Summer is here again. It is that special time for fruit lovers to enjoy a world of full of luscious fruit at its delicious best. There are many great fruits from which to choose. It is also a great time to change your diet to one that is loaded with summer fruits, possessing potent antioxidants and lots of other nutrients. But what are the best in-season summer fruits to eat?
Billed as some of the most nutrient-rich foods on the planet, berries offer a variety of tastes for choosy summer fruit lovers.
Strawberries--These are everyone's favorite. Coming into peak ripeness around early June, these guys are versatile enough to use in cakes, pies, custards, smoothies, or just right out of the bowl.
Blueberries--The king of antioxidants, blueberries offer a wide variety of nutrients but are low in calories. Blueberries run through roughly the same seasonal process as other berries, from late spring to early fall. They are high in vitamin C , dietary fiber, and manganese. They can be eaten plain, but are used in pies, smoothies, and a host of other foods. My favorites are blueberry donuts and muffins.
Blackberries--like the other berries, they are high in fiber, vitamin C, and other antioxidants. They begin ripening in late spring and are in season until early fall, with their peak running from July to August. Blackberries are great for making jams, preserves, and pies. As with most berries, their darker pigment lends a sweeter taste. My absolute favorite blackberry food is blackberry jam with butter on a warm biscuits for breakfast. Yum!
Raspberries--Just one cup of these awesome berries will give you half the vitamin C you need for the day. Raspberries rank right up near the top in concentrated nutrition. Their colors can range from the more common red to black, purple, yellow, or gold.
This fruit is high in water content which is very helpful for your hydration in the summer . Watermelon is high in potassium and magnesium, both of which people tend to sweat out during the dehydrating, dog days of summer. It's high in fiber and tastes great, especially in the middle of the summer, around mid-July, when it is ripest.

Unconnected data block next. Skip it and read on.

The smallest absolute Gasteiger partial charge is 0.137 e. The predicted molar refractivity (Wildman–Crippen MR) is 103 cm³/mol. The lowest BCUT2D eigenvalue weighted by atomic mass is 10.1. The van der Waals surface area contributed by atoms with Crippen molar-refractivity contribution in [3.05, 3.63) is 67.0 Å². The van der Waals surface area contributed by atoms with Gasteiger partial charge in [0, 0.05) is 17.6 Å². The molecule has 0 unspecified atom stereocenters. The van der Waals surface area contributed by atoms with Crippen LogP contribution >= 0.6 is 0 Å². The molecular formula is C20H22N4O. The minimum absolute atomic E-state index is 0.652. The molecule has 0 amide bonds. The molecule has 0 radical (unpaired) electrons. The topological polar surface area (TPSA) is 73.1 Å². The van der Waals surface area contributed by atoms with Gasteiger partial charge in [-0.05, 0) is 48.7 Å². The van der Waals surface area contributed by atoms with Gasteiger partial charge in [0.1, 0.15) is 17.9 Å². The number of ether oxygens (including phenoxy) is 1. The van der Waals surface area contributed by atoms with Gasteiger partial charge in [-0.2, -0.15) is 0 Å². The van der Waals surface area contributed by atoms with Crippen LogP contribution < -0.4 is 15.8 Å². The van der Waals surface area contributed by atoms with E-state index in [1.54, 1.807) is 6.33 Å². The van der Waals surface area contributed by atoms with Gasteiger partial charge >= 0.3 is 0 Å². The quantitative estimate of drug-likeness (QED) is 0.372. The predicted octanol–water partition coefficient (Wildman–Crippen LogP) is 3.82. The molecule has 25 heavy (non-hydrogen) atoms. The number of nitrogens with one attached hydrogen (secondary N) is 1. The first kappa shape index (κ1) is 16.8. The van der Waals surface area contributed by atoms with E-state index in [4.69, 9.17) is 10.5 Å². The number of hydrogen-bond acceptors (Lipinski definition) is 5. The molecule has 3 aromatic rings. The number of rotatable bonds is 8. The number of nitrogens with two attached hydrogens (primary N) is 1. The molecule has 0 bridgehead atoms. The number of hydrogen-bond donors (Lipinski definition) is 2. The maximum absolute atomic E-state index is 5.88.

This fruit's flavor is used in everything from pastries to candy. It is even used in medicines. Cherries begin to ripen in June. They are also loaded with phytonutrients, fiber, antioxidants, and vitamin C. A cherry extract is used to help fight urinary tract infections .
Long known as the state fruit of Georgia, the peach has been the staple of summer fruits in the South for eons. It is a fun fruit, useful for pies, cakes, crisps, cobblers, crumbles, and just to give ice cream some personality. Peaches are more healthful than you would think, too. Like most summer fruit, they are packed with nutrients, but they may also aid in digestion, protect your skin, and even reduce your chances of getting certain cancers. They preserve and can well, to boot.
Like most summer fruits, plums begin ripening around the end of May and runs through early September. They are different colors from their famous dark plum color, yellow, orange, or red. The plum is dried to make prunes, which are very good for you in their own right. Prune juice is used to fight constipation and contains potassium, iron, and fiber. My absolute favorite plum dessert is for plum cobbler. I would give you the recipe, but it is highly addictive.
Word has it that pineapple is this summer's "it" fruit. It is a tropical fruit so it is not uncommon to see it throughout the summer sharing fruit trays with other fruits, used in drinks, cooked with ham, spread on pizzas, and eaten plain. It is no slouch in the nutrition department either, as it contains vitamin C, fiber, antioxidants, and bromelain, which is an important anti-inflammatory agent. My favorite places to put pineapples are in salads, as toppings on ice cream, and as part of the incomparable Pineapple Upside Down Cake.